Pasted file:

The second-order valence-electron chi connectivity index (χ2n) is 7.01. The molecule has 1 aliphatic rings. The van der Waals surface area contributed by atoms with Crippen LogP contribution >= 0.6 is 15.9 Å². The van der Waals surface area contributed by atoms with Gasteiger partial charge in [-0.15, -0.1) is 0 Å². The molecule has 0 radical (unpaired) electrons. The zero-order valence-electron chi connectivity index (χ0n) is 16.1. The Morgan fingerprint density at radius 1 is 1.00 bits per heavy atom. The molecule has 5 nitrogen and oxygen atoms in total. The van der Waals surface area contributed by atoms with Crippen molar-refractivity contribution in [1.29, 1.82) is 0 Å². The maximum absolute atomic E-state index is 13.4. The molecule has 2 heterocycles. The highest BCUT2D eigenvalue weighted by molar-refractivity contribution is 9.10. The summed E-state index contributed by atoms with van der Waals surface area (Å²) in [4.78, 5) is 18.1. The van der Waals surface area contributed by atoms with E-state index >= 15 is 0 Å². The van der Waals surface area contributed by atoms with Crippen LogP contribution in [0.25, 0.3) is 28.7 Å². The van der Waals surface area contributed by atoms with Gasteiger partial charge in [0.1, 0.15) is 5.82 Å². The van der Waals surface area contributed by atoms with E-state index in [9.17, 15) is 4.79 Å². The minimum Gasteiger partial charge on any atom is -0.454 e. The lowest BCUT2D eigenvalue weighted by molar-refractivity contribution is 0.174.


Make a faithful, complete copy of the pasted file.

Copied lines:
The second-order valence-electron chi connectivity index (χ2n) is 7.01. The molecule has 1 aliphatic rings. The van der Waals surface area contributed by atoms with Crippen LogP contribution >= 0.6 is 15.9 Å². The van der Waals surface area contributed by atoms with Gasteiger partial charge in [-0.15, -0.1) is 0 Å². The molecule has 0 radical (unpaired) electrons. The zero-order valence-electron chi connectivity index (χ0n) is 16.1. The Morgan fingerprint density at radius 1 is 1.00 bits per heavy atom. The molecule has 5 nitrogen and oxygen atoms in total. The van der Waals surface area contributed by atoms with Crippen molar-refractivity contribution in [1.29, 1.82) is 0 Å². The maximum absolute atomic E-state index is 13.4. The molecule has 2 heterocycles. The highest BCUT2D eigenvalue weighted by molar-refractivity contribution is 9.10. The summed E-state index contributed by atoms with van der Waals surface area (Å²) in [4.78, 5) is 18.1. The van der Waals surface area contributed by atoms with E-state index >= 15 is 0 Å². The van der Waals surface area contributed by atoms with Crippen LogP contribution in [0.25, 0.3) is 28.7 Å². The van der Waals surface area contributed by atoms with Gasteiger partial charge in [0.1, 0.15) is 5.82 Å². The van der Waals surface area contributed by atoms with E-state index in [9.17, 15) is 4.79 Å². The minimum Gasteiger partial charge on any atom is -0.454 e. The lowest BCUT2D eigenvalue weighted by molar-refractivity contribution is 0.174.